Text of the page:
American Politics Today (5 credits)
This module examines contemporary American politics from a variety of perspectives in order to impart a sophisticated understanding of the ways in which the system operates at the national level. Drawing upon literature from history and political science, the writings of prominent political observers, and video and social media content, the module will explore three interrelated and overarching themes. One is the fact that the United States is in a period of transition. The country is growing increasingly diverse, a fact which is celebrated by some, especially on the left, and a cause for concern among others, especially on the right. In addition, income inequality is growing and has reached levels last seen during the Gilded Age (and which would be unthinkable in other advanced nations). The possibility that American influence abroad has begun to recede fuels the uncertainty that has accompanied these changes. A second theme of the module is the problem of gridlock. Even though Americans frequently complain about the inability of their elected representatives in Washington, D.C. to accomplish anything, especially in light of the challenges facing the country, there seems to be little prospect of more cooperation anytime soon. One frequently suggested reason for this is the increased level of ideological homogeneity in the two main parties. The final theme of the module, then, will be an examination of the nature of the Democratic and Republican Parties, including the principal policy goals and political culture of each.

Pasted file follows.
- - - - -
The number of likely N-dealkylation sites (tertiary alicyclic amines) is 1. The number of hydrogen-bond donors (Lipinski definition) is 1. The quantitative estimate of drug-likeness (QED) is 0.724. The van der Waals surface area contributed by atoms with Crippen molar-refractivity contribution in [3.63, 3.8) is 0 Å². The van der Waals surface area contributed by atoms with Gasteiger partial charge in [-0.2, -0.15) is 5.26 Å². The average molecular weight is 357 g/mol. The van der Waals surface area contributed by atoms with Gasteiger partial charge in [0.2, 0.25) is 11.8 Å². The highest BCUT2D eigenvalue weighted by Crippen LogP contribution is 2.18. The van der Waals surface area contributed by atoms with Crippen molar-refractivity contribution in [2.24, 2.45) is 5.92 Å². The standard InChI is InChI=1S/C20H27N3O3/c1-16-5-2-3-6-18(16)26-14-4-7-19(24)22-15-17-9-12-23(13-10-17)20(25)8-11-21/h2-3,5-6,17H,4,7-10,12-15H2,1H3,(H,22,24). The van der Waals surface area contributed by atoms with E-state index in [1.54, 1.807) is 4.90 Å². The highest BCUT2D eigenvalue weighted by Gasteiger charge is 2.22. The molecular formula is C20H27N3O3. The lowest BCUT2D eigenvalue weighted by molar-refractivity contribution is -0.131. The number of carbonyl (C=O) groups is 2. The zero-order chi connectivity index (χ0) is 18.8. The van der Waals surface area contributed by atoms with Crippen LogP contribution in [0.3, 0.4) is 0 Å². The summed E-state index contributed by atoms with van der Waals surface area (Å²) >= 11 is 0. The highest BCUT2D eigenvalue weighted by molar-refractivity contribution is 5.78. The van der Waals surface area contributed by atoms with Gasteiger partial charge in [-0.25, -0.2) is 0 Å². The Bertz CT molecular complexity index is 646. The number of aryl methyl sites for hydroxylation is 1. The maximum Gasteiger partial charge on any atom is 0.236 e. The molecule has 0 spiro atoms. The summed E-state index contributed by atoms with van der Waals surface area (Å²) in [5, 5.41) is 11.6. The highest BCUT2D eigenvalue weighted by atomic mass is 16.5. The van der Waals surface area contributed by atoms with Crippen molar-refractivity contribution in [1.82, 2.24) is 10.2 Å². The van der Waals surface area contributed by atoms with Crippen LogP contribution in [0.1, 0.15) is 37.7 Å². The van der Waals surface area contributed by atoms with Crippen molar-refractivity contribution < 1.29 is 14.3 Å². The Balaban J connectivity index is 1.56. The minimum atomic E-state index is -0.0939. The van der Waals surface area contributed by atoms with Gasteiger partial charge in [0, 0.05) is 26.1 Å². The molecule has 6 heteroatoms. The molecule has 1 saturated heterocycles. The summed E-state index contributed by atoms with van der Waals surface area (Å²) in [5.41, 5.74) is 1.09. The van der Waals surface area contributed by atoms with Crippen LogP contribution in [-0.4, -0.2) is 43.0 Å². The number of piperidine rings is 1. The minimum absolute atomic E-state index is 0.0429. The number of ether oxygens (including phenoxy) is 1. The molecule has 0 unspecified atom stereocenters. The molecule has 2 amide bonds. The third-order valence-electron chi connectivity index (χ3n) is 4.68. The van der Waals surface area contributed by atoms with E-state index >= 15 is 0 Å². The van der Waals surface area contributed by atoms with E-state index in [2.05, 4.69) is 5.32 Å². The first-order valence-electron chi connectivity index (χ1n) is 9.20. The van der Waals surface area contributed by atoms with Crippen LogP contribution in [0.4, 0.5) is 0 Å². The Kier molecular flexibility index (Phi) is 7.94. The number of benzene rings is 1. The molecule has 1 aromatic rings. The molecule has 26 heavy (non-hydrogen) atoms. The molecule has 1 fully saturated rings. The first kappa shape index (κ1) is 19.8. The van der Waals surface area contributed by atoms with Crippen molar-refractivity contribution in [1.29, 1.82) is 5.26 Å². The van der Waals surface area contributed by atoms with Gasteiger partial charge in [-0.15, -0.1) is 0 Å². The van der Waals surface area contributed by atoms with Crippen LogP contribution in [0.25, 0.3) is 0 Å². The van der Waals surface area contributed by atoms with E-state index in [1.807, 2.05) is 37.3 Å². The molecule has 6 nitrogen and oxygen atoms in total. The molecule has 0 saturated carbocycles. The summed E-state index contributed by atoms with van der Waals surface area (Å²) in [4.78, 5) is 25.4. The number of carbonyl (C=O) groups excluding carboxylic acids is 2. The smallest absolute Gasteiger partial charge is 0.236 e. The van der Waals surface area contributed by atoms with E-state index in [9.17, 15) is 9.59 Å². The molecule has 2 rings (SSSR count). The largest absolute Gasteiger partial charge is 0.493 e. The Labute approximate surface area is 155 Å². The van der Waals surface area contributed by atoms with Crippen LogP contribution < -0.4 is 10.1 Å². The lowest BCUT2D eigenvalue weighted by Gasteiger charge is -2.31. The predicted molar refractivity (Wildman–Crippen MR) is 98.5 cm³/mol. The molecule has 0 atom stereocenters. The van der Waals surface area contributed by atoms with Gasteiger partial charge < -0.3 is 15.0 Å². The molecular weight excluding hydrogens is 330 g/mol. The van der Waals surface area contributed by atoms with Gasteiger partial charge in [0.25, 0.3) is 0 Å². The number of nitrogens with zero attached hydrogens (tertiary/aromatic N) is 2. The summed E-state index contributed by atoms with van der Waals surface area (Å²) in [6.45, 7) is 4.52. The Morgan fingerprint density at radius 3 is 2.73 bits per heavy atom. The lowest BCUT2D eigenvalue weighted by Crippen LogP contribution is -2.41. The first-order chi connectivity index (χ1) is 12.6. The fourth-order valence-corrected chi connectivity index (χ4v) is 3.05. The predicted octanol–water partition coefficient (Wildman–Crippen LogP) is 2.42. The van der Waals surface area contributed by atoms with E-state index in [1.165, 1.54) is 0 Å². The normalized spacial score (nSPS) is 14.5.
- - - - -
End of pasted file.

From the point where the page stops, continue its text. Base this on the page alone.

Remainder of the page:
Research Skills and Methods AMST40080 ( 10 credits)
This module will introduce students to key components of research skills and methods germane to American Studies. These will include: interdisciplinary study methods; topics, frames and fields of study; locating and using primary and secondary sources; citation and bibliographical skills; oral and audio-visual presentation skills; and library use.
Foundations of US Foreign Policy (10 credits)
Challenges in US Foreign Policy (10 credits)
Chick Flicks (10 credits)
Stardom and Celibrity (10 credits)
Documentary (10 credits)
Media Theory and Culture (10 credits)
20th Century US Foreign Pollicy (10 credits)
Latin American Politics (10 credits)
American Theatre 10 credits
Post Modern Writing 10 credits
Contemporary American Fiction 10 credits
19th Century American Writing 10 credits
The Graduate Diploma will be assessed by means of course work for the modules by essay at the end of each semester, but this may vary.
Each module tutor will provide students with documentation setting out the structure and content of the module.
Modules will normally consist of weekly two-hour seminars. These are group discussion classes where students are expected to bring up issues arising from their independent study.
Tutors will also be available to discuss individual students' written assignments.
|Course Details||EU Students||Non-EU Students|
|Graduate Diploma in American Studies Full Time||€5,200||
Applications are now being accepted online, to apply visit www.ucd.ie/apply
Please note you will need to have the following documents to support your application
If you have any questions on the process please contact, Catherine.Carey@ucd.ie, or tel +353 7161560